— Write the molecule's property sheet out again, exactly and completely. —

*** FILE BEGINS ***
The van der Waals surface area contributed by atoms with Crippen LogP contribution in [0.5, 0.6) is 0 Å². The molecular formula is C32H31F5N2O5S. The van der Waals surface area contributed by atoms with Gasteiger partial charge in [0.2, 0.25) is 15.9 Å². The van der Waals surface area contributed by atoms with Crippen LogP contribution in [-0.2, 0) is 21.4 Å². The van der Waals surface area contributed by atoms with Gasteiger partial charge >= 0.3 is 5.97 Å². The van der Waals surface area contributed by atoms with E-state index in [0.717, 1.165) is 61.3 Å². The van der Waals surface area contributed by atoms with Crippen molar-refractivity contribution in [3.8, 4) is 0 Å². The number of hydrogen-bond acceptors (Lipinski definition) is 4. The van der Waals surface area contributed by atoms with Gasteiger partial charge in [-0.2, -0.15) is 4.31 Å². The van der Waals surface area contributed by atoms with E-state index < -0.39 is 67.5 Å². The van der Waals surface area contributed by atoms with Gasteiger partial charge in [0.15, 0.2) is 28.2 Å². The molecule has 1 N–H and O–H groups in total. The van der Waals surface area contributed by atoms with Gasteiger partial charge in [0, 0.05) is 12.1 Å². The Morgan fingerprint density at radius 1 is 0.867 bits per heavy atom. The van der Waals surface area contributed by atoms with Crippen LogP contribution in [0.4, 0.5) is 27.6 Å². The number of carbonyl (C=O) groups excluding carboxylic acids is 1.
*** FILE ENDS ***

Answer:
The van der Waals surface area contributed by atoms with Crippen LogP contribution in [0.5, 0.6) is 0 Å². The molecular formula is C32H31F5N2O5S. The van der Waals surface area contributed by atoms with Gasteiger partial charge in [0.2, 0.25) is 15.9 Å². The van der Waals surface area contributed by atoms with Crippen LogP contribution in [-0.2, 0) is 21.4 Å². The van der Waals surface area contributed by atoms with Gasteiger partial charge >= 0.3 is 5.97 Å². The van der Waals surface area contributed by atoms with E-state index in [0.717, 1.165) is 61.3 Å². The van der Waals surface area contributed by atoms with Crippen molar-refractivity contribution in [3.8, 4) is 0 Å². The number of hydrogen-bond acceptors (Lipinski definition) is 4. The van der Waals surface area contributed by atoms with Gasteiger partial charge in [-0.2, -0.15) is 4.31 Å². The van der Waals surface area contributed by atoms with E-state index < -0.39 is 67.5 Å². The van der Waals surface area contributed by atoms with Gasteiger partial charge in [0.15, 0.2) is 28.2 Å². The molecule has 1 N–H and O–H groups in total. The van der Waals surface area contributed by atoms with Gasteiger partial charge in [0, 0.05) is 12.1 Å². The Morgan fingerprint density at radius 1 is 0.867 bits per heavy atom. The van der Waals surface area contributed by atoms with Crippen LogP contribution in [0.4, 0.5) is 27.6 Å². The number of carbonyl (C=O) groups excluding carboxylic acids is 1.